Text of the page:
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Commission Welcomes President Bush's Speech in China

February 25, 2002

Lawrence J. Goodrich, Communications Director, (202) 523-3240, ext. 27

WASHINGTON - The U.S. Commission on International Religious Freedom, an independent federal agency advising the Administration and Congress, today welcomed President Bush's speech in China emphasizing religious freedom and other human rights. The President spoke at Tsinghua University last Friday.

"President Bush told the Chinese people the truth: Religious believers are not a threat to China's public order - they build civic society" said Felice Gaer of the Commission's executive committee. "It was important that the president's talk was carried live on Chinese television. The Chinese people need to know that America's interest in religious freedom and other human rights is part of who we are as a people, and it's a worldwide concern that China has pledged to respect. It's disturbing that the Chinese authorities censored the printed text."

The presidential speech followed a January 31 Commission letter to the President, recommending he "obtain assurances from the Chinese government that you will be given an opportunity to address the Chinese people directly by live, uncensored broadcast in a major speech on fundamental human rights and freedoms, particularly freedom of religion and belief."

In addition, the Commission issued recommendations regarding China February 13, in which it urged the U.S. government to press China to end its crackdown on religious and spiritual groups; to reform its repressive legal framework; to affirm the universality of religious freedom and China's international obligations; and to foster a culture of respect for human rights. Among its specific recommendations, the Commission wrote that the U.S. government "should seek expanded opportunities to speak frankly and directly to the Chinese people to express why the U.S. government, on behalf of the American people, is concerned with violations of internationally recognized human rights, including freedom of religion or belief."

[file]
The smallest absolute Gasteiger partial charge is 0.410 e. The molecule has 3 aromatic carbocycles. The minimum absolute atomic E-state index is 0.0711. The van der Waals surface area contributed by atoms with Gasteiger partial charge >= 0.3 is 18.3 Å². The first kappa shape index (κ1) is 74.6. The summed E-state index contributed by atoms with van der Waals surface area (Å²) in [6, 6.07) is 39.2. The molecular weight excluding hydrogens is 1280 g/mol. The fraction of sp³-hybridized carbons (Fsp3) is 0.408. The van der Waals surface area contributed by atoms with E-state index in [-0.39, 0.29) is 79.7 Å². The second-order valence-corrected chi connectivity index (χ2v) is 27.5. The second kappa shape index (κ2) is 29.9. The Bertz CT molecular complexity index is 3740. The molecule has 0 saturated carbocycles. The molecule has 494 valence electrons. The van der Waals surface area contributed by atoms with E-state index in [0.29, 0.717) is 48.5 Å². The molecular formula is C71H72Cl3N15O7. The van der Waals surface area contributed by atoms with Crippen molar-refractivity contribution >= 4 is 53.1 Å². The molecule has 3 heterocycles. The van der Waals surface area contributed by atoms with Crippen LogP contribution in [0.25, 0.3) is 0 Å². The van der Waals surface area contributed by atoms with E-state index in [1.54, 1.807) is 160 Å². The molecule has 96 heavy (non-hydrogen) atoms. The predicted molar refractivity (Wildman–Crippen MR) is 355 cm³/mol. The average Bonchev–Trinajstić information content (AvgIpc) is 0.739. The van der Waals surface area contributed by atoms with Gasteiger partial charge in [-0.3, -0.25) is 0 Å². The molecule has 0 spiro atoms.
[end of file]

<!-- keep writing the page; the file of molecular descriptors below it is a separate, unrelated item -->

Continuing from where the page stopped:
"We sincerely hope Chinese officials at all levels will take President Bush's words to heart and end their deepening campaign of repression against the Falun Gong, unregistered Protestant and Catholic Christians, Tibetan Buddhists, and Uighur Muslims - a campaign that has resulted in tens of thousands sent to detention camps and scores brutally murdered in official custody," Ms. Gaer said. "As the United States deepens its relationship with Beijing, we strongly urge the U.S. government to keep the pressure on China to stop these atrocious violations."

The U.S. Commission on International Religious Freedom was created by the International Religious Freedom Act of 1998 to monitor the status of freedom of thought, conscience, and religion or belief abroad, as defined in the Universal Declaration of Human Rights and related international instruments, and to give independent policy recommendations to the President, the Secretary of State and the Congress." 

The U.S. Commission on International Religious Freedom




Michael K. Young,Chair

  • Felice D. Gaer, Firuz Kazemzadeh, Richard D. Land, Bishop William Francis Murphy, Leila Nadya Sadat, Nina Shea, The Hon. Charles R. Stith, The Hon. Shirin Tahir-Kheli, Steven T. McFarland, Executive Director